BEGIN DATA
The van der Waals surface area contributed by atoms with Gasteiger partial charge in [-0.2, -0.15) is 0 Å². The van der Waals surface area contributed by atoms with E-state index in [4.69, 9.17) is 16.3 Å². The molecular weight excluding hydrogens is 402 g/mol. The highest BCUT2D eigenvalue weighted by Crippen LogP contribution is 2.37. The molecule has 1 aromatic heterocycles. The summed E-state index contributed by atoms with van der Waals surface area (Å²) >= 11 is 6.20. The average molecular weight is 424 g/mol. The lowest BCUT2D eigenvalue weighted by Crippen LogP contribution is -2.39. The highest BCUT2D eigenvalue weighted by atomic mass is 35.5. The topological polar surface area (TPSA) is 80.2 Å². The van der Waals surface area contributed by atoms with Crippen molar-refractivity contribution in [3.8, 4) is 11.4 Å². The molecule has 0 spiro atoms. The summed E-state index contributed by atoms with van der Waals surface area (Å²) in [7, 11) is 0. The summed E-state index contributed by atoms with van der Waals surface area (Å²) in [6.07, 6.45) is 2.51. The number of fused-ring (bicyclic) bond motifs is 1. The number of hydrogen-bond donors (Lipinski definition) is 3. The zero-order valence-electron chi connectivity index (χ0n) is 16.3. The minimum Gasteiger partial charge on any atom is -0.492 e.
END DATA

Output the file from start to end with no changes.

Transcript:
The van der Waals surface area contributed by atoms with Gasteiger partial charge in [-0.2, -0.15) is 0 Å². The van der Waals surface area contributed by atoms with E-state index in [4.69, 9.17) is 16.3 Å². The molecular weight excluding hydrogens is 402 g/mol. The highest BCUT2D eigenvalue weighted by Crippen LogP contribution is 2.37. The molecule has 1 aromatic heterocycles. The summed E-state index contributed by atoms with van der Waals surface area (Å²) >= 11 is 6.20. The average molecular weight is 424 g/mol. The lowest BCUT2D eigenvalue weighted by Crippen LogP contribution is -2.39. The highest BCUT2D eigenvalue weighted by atomic mass is 35.5. The topological polar surface area (TPSA) is 80.2 Å². The van der Waals surface area contributed by atoms with Crippen molar-refractivity contribution in [3.8, 4) is 11.4 Å². The molecule has 0 spiro atoms. The summed E-state index contributed by atoms with van der Waals surface area (Å²) in [7, 11) is 0. The summed E-state index contributed by atoms with van der Waals surface area (Å²) in [6.07, 6.45) is 2.51. The number of fused-ring (bicyclic) bond motifs is 1. The number of hydrogen-bond donors (Lipinski definition) is 3. The zero-order valence-electron chi connectivity index (χ0n) is 16.3. The minimum Gasteiger partial charge on any atom is -0.492 e.